Word Online makes its seventh stop via Wiltshire Libraries.
We are delighted to be hosting writer Gaele Sobott and poets Cheryl Martin and Nick Makoha reading and in conversation. This event is a collaboration with Speaking Volumes Live Literature Productions. The writers will read work featured in Speaking Volumes and Flipped Eye’s forthcoming anthology Not Quite Right For Us – due for publication in May.
This event will be live-streamed, ‘save your seat’ on Crowdcast, here.
About the writers:
Gaele Sobott is a writer based in Sydney, Australia. Her published works include, Colour Me Blue and My Longest Round. Her most recent short stories appear in literary magazines such as, New Contrast, Meanjin, Prometheus Dreaming, Hecate, Verity La and the anthology, Botswana Women Write. She is founder of Outlandish Arts; a disabled-led arts company.
Cheryl Martin, co-Artistic Director of Manchester’s Black Gold Arts Festival, has worked as a poet, playwright and director. She was a former Associate Director at Contact Theatre and Director-in-Residence at Edinburgh’s Traverse. A Manchester Evening News Theatre Award winner as both writer (for the musical Heart and Soul, Oldham Coliseum Theatre) and director (of Iron by Rona Munro, Contact), Cheryl also co-produced and directed an Edinburgh Fringe First winner for the Traverse, entitled The World Is Too Much. Cheryl’s first solo stage show Alaska featured at 2016’s A Nation’s Theatre, and 2019’s Summerhall Edinburgh Fringe and Wellcome Festival of Minds and Bodies in London. Her new solo show One Woman won an Unlimited Wellcome Collection Partnership Award; it will premiere in 2021 at Manchester’s HOME, going on to a national tour including the Unlimited Festival at the Southbank Centre.Cheryl was part of the 2019-2020 British Council Australia INTERSECT programme.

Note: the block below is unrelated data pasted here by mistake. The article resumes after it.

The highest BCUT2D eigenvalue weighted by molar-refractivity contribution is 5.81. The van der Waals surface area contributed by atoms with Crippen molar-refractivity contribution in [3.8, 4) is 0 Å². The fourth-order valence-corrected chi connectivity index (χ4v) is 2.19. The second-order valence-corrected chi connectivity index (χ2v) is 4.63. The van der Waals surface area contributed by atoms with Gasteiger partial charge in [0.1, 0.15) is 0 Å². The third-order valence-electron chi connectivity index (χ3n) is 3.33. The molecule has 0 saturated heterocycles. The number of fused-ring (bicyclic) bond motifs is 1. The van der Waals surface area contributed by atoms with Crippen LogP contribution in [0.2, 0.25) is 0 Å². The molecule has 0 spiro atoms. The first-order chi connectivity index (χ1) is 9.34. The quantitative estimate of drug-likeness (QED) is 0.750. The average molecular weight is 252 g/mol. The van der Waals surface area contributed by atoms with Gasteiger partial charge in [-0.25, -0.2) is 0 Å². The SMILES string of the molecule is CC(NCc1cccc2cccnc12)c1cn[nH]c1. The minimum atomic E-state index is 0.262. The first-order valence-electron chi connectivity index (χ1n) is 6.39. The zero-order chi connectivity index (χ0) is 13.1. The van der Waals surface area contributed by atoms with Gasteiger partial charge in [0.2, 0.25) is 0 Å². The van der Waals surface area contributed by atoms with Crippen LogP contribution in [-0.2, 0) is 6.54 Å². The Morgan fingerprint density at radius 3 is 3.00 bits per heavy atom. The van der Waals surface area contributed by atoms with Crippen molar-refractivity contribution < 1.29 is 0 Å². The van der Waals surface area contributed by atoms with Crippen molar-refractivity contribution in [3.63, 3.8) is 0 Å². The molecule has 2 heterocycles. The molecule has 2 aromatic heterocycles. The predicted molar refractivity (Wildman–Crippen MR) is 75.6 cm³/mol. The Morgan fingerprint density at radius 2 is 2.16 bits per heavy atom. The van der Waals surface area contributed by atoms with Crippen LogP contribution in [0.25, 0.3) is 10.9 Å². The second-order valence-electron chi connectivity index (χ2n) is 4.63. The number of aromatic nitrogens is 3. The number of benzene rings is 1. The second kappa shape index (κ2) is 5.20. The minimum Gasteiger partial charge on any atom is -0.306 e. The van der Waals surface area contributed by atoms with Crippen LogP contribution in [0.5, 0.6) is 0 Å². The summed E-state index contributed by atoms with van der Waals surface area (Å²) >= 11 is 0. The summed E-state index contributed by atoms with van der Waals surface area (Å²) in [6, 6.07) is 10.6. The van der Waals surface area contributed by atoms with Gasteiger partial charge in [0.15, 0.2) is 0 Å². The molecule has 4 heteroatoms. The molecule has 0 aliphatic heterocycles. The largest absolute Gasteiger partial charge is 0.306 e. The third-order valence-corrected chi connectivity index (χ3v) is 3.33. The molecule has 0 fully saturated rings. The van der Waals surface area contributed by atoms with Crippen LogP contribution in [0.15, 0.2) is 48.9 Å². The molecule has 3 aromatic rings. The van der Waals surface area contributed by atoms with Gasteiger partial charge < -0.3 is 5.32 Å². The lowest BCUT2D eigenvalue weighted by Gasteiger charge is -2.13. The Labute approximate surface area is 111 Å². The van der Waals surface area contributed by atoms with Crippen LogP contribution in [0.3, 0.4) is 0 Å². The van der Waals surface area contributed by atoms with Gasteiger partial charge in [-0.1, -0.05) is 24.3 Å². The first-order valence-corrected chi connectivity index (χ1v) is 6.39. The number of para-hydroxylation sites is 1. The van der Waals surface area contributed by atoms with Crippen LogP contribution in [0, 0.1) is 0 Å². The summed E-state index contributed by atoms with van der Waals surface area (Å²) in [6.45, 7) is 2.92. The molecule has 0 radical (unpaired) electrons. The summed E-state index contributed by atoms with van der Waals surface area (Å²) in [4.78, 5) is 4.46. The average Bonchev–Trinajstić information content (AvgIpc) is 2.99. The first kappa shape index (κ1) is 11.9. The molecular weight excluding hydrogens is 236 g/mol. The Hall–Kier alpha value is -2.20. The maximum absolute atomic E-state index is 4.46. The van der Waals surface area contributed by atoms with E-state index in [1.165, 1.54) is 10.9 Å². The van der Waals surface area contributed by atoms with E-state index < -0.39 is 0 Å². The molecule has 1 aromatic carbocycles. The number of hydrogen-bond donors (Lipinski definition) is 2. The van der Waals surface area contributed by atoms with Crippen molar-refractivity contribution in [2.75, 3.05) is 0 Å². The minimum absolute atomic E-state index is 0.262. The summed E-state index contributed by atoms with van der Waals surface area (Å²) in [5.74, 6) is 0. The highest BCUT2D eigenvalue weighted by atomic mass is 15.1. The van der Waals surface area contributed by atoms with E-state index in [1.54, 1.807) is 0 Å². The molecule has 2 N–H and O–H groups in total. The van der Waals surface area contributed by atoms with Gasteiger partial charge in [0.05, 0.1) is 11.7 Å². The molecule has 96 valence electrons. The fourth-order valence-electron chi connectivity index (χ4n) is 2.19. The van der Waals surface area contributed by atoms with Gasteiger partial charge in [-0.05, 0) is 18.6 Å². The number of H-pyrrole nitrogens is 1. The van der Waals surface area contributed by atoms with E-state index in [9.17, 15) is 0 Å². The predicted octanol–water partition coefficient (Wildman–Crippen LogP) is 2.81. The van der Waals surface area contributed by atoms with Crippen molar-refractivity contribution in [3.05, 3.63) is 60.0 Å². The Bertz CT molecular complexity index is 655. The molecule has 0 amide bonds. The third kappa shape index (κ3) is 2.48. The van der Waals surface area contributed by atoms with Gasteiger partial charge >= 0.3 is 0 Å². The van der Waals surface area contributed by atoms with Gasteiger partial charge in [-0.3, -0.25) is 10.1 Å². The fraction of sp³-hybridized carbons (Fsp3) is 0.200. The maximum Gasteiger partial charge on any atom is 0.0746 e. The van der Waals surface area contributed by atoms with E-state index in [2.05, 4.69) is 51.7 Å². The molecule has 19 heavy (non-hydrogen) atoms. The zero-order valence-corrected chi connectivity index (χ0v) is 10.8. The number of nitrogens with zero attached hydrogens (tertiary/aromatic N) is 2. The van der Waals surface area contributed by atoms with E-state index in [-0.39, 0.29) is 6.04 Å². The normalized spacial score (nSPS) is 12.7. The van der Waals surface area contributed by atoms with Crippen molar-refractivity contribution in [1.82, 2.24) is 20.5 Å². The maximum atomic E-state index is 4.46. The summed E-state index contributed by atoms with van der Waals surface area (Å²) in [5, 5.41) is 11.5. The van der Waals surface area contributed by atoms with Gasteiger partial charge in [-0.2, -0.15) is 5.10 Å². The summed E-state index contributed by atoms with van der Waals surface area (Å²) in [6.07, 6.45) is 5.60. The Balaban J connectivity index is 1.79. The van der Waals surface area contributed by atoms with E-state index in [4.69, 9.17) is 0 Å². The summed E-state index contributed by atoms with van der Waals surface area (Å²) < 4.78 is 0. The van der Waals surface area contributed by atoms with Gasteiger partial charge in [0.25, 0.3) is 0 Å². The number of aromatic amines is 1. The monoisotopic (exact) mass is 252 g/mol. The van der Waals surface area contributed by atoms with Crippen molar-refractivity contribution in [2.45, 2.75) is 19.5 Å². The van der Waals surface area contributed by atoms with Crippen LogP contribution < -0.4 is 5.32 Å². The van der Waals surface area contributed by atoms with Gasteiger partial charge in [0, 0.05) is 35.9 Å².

Nick Makoha is a poet, playwright. His debut poetry collection Kingdom of Gravity was shortlisted for the Felix Dennis Prize and nominated by the Guardian as one of the best books of 2017. Nick is a Cave Canem Graduate Fellow and Complete Works Alumni. He won the 2015 Brunel Prize for African Poetry and the 2016 Derricotte & Eady Prize for his pamphlet Resurrection Man. He was the 2019 Writer-in-Residence for The Wordsworth Trust and Wasafiri magazine. His play The Dark was directed by JMK award-winner Roy Alexander. His poems have appeared, among others, in The New York Times, Poetry Review, Rialto, Poetry London, Triquarterly Review, Boston Review and Callaloo.